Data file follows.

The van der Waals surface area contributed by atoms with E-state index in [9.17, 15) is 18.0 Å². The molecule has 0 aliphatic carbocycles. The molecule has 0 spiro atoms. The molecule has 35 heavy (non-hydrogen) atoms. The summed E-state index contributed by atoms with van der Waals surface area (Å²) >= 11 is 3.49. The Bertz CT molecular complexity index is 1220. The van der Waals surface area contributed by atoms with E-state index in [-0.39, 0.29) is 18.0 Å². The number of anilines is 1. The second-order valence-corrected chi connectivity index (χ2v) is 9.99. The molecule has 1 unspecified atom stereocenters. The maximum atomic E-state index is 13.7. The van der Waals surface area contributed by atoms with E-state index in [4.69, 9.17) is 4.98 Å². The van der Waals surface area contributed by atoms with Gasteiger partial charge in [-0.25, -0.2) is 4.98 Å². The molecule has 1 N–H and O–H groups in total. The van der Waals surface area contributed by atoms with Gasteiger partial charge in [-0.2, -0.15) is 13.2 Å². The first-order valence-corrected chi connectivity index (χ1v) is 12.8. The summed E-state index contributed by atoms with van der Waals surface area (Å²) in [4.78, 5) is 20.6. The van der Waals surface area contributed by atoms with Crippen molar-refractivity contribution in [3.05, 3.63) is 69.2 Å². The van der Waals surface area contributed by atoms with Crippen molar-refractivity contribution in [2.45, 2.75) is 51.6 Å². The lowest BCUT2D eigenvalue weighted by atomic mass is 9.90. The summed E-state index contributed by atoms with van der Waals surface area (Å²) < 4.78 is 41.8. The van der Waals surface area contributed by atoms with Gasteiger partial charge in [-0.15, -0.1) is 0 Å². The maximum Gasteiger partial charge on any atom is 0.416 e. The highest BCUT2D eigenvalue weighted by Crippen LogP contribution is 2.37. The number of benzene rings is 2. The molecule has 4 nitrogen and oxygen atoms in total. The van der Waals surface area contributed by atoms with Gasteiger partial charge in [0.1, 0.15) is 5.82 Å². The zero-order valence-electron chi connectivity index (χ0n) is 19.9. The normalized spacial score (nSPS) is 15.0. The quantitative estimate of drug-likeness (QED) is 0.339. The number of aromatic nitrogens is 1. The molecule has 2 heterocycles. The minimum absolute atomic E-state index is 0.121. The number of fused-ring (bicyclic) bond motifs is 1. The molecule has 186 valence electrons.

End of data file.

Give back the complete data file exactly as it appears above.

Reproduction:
The van der Waals surface area contributed by atoms with E-state index in [9.17, 15) is 18.0 Å². The molecule has 0 aliphatic carbocycles. The molecule has 0 spiro atoms. The molecule has 35 heavy (non-hydrogen) atoms. The summed E-state index contributed by atoms with van der Waals surface area (Å²) >= 11 is 3.49. The Bertz CT molecular complexity index is 1220. The van der Waals surface area contributed by atoms with E-state index in [-0.39, 0.29) is 18.0 Å². The number of anilines is 1. The second-order valence-corrected chi connectivity index (χ2v) is 9.99. The molecule has 1 unspecified atom stereocenters. The maximum atomic E-state index is 13.7. The van der Waals surface area contributed by atoms with E-state index in [4.69, 9.17) is 4.98 Å². The van der Waals surface area contributed by atoms with Gasteiger partial charge in [-0.25, -0.2) is 4.98 Å². The molecule has 1 N–H and O–H groups in total. The van der Waals surface area contributed by atoms with Gasteiger partial charge in [-0.2, -0.15) is 13.2 Å². The first-order valence-corrected chi connectivity index (χ1v) is 12.8. The summed E-state index contributed by atoms with van der Waals surface area (Å²) in [4.78, 5) is 20.6. The van der Waals surface area contributed by atoms with Crippen molar-refractivity contribution in [3.05, 3.63) is 69.2 Å². The van der Waals surface area contributed by atoms with Crippen molar-refractivity contribution in [2.45, 2.75) is 51.6 Å². The lowest BCUT2D eigenvalue weighted by atomic mass is 9.90. The summed E-state index contributed by atoms with van der Waals surface area (Å²) < 4.78 is 41.8. The van der Waals surface area contributed by atoms with Gasteiger partial charge in [-0.15, -0.1) is 0 Å². The maximum Gasteiger partial charge on any atom is 0.416 e. The highest BCUT2D eigenvalue weighted by Crippen LogP contribution is 2.37. The number of benzene rings is 2. The molecule has 4 nitrogen and oxygen atoms in total. The van der Waals surface area contributed by atoms with Gasteiger partial charge in [0.1, 0.15) is 5.82 Å². The zero-order valence-electron chi connectivity index (χ0n) is 19.9. The normalized spacial score (nSPS) is 15.0. The quantitative estimate of drug-likeness (QED) is 0.339. The number of aromatic nitrogens is 1. The molecule has 2 heterocycles. The minimum absolute atomic E-state index is 0.121. The number of fused-ring (bicyclic) bond motifs is 1. The molecule has 186 valence electrons.